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    How the Holocaust Affected the Psyche of People

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    Studying epigenetics allows scientists to determine the mechanisms by which gene expression is modified, facilitated or suppressed, although genes themselves, along with the underlying DNA sequences, remain unchanged. Epigenetic mechanisms are conducted via chemical modifications of chromatin, and are induced by environmental factors. In an article entitled “Cultural trauma and epigenetic inheritance,” Amy Lehrner and Rachel Yehuda collate and analyze research regarding the effects of trauma on varying groups of people, from Holocaust survivors to famine victims, and the subsequent psychological effects on their offspring.

    The study focused specifically on cultural trauma, which has been defined as occurring “when members of a collectivity feel they have been subjected to horrendous event that leaves indelible marks upon their group consciousness, marking their memories forever and changing their future identity in fundamental and irrevocable ways.” This subject is imbued with controversy, as many countries continue to grapple with historical traumas and the ways they may continue to function in the present moment.

    Research of Holocaust survivors demonstrated startling diversity. While some people were described as extremely psychological resilience, others experienced trauma that left lasting psychological scars, impacting their quality of life, along with that of their children. Holocaust survivors were found to have increased vulnerability to PTSD, specifically heightened sensitivity of the neuroendocrine stress response and in the glucocorticoid receptor. In a 1988 study, Israeli soldiers actively involved in combat were found to be more likely to develop PTSD if they had Holocaust survivor parents.

    Interestingly enough, a subsequent study found that Holocaust survivor offspring reported greater satisfaction with life, along with greater hope and optimism when compared with controls, but also experienced higher blood pressure, cholesterol, and sleeping problems. Yehuda affirms these results, referencing her own study regarding the biological findings of altered HPA axis reactivity of offspring of survivors. The activation of the HPA axis is crucial to the acute stress response. This axis, which is regulated through varying systems, including brain, nervous, and sympathetic systems, is highly adaptive. The HPA axis alterations found in the offspring of trauma survivors and combat veterans is comparable to those observed in people with PTSD. Research on the transgenerational impacts of other genocides, and other collective traumatic events such as war, slavery, and colonization, affirms this research that trauma can span across generations and pervade a community’s identity.

    The role of the glucocorticoid receptor gene was further analyzed with research in rats, which demonstrated that in accordance with variations in maternal care, specifically established with the ‘operationalized’ licking and grooming of offspring, DNA methylation in the gene was altered. As adults, these rats showed alterations in their HPA axis functioning. This study was then translated to the hippocampal glucocorticoid receptor in human suicide victims, which found higher “methylation at the glucocorticoid receptor 1F promoter in postmortem tissue in victims with a history of childhood abuse.” Variations were found between the offspring of Holocaust survivors in accordance with the sex of their holocaust surviving parent. Those with maternal PTSD had lower methylation of the exon 1F promoter gene, while those with paternal PTSD experienced higher methylation. Yeshuda and Lehrner propose that the differential effects of parental sex suggest that gametes are intimately involved in the epigenetic transmission of trauma.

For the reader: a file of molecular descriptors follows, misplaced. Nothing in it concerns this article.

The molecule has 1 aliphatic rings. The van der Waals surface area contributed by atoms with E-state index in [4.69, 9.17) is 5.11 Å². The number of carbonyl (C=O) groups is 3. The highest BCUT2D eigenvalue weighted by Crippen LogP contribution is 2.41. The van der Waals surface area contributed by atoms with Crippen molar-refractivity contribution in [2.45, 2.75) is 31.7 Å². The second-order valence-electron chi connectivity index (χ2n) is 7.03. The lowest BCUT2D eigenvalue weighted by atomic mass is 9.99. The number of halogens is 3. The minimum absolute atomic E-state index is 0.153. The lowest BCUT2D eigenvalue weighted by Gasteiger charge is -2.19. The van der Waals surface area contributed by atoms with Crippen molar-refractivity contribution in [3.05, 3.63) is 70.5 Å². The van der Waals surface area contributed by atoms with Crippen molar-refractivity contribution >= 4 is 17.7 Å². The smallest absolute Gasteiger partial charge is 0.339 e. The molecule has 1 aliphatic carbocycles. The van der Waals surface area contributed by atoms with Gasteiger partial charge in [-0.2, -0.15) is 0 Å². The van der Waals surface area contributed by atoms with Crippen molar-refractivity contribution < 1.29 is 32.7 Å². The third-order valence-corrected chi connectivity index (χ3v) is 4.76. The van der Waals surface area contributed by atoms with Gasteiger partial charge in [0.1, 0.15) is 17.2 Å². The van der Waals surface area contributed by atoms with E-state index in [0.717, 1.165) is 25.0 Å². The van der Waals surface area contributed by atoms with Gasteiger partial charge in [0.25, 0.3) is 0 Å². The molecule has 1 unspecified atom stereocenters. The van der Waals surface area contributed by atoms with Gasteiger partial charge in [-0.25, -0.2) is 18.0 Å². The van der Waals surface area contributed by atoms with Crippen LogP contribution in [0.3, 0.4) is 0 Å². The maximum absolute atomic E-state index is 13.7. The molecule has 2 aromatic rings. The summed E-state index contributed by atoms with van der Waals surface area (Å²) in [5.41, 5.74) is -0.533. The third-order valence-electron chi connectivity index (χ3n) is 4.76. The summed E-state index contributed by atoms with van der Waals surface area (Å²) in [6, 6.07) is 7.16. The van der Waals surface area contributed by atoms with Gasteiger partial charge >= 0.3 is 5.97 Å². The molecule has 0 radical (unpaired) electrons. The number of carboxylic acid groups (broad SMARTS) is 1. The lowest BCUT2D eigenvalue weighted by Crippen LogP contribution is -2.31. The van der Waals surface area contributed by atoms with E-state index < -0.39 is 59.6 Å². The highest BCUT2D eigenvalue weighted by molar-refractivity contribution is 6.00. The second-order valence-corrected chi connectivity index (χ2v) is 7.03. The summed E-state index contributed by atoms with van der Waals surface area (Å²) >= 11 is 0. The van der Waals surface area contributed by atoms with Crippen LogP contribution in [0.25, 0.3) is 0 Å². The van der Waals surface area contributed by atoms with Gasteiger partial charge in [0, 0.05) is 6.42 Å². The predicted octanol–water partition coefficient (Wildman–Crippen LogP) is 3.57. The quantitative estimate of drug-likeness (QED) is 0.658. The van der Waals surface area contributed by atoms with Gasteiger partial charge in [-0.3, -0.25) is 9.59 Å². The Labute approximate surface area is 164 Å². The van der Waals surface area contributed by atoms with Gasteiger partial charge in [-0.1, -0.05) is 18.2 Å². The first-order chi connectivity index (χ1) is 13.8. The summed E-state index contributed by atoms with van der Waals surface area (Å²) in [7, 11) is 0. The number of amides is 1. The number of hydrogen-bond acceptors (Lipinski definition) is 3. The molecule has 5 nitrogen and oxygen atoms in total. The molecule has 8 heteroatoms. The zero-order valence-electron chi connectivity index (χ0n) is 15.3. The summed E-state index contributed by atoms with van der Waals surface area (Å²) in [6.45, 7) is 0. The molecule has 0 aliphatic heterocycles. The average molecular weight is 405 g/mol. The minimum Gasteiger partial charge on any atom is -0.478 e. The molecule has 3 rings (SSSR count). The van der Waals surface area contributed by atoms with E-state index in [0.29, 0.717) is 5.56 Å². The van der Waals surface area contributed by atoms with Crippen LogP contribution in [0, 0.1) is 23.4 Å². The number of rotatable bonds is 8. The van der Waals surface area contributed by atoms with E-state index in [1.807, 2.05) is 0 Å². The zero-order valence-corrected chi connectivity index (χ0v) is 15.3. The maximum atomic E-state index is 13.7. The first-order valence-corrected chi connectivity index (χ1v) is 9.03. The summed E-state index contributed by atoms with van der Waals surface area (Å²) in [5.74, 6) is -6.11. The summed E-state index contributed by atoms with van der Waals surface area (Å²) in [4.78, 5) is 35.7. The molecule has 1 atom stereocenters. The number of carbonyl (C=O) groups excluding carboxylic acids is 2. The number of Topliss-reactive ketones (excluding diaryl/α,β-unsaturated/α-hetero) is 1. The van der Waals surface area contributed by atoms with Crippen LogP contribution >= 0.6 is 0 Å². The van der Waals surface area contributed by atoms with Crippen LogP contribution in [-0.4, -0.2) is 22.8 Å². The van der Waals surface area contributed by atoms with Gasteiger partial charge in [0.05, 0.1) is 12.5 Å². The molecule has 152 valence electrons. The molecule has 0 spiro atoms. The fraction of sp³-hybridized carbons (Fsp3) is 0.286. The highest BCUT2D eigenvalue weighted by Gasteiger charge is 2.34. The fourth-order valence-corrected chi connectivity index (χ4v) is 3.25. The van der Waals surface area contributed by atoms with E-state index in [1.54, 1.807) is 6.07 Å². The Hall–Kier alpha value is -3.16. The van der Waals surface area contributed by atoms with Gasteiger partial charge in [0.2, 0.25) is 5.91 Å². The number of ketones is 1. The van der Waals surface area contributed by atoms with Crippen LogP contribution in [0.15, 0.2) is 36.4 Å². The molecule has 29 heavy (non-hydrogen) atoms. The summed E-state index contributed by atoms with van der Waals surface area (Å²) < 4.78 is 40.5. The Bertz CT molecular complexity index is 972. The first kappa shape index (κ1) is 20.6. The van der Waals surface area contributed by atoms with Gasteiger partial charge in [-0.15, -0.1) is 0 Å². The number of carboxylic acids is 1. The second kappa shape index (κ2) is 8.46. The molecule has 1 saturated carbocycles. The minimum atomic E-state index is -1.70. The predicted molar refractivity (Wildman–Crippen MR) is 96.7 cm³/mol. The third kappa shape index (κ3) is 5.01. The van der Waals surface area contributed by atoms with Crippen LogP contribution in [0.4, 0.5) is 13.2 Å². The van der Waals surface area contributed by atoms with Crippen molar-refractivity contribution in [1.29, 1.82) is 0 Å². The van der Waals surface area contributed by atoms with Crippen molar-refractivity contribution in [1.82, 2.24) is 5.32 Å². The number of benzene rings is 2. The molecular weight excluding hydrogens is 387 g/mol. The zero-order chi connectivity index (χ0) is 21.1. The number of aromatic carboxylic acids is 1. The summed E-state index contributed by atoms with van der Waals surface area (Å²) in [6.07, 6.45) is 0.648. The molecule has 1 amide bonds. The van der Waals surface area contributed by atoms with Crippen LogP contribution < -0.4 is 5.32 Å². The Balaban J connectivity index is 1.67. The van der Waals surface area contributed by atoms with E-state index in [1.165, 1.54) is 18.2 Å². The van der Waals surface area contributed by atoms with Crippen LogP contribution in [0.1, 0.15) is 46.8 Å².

Teen Vogue published an article in May of 2016, specifically citing Yehuda and her research, entitled: “Trauma From Slavery Can Actually Be Passed Down Through Your Genes: you can get PTSD from your ancestors.” One researcher has even popularized the term “post-traumatic slave syndrome” in an attempt to advocate for ending continued structural violence against people of color in the United States. This article, along with other popular reports of Yehuda’s research, somewhat unclearly suggest that memories and trauma are inherited beyond the molecular level, indicating the transmission of actual, experiential trauma. Still, the popular press has managed to call attention to very important aspects of transgenerational trauma beyond the study, including the implications for the reparations debate in the United States.

    Although this paper only achieved an impact factor of 4.357, I believe that it was very well done, as Yehuda and Lehrner combined several of their previous studies in an attempt to give a well-rounded picture of up-to-date research in the field of epigenetics. However, I believe that the current research fails to address the possibility that the trauma in offspring is due to hearing about traumas. As such, I believe that future research should study the HPA axis in adopted offspring of trauma survivors to determine the impact of a specific cultural upbringing, devoid of biological linkage, as well as isolate the biological offspring of trauma survivors who were raised within different communities to determine the extent that both epigenetics and cultural trauma affect the psychological health of offspring.

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    How the Holocaust Affected the Psyche of People. (2022, Nov 27). Retrieved from

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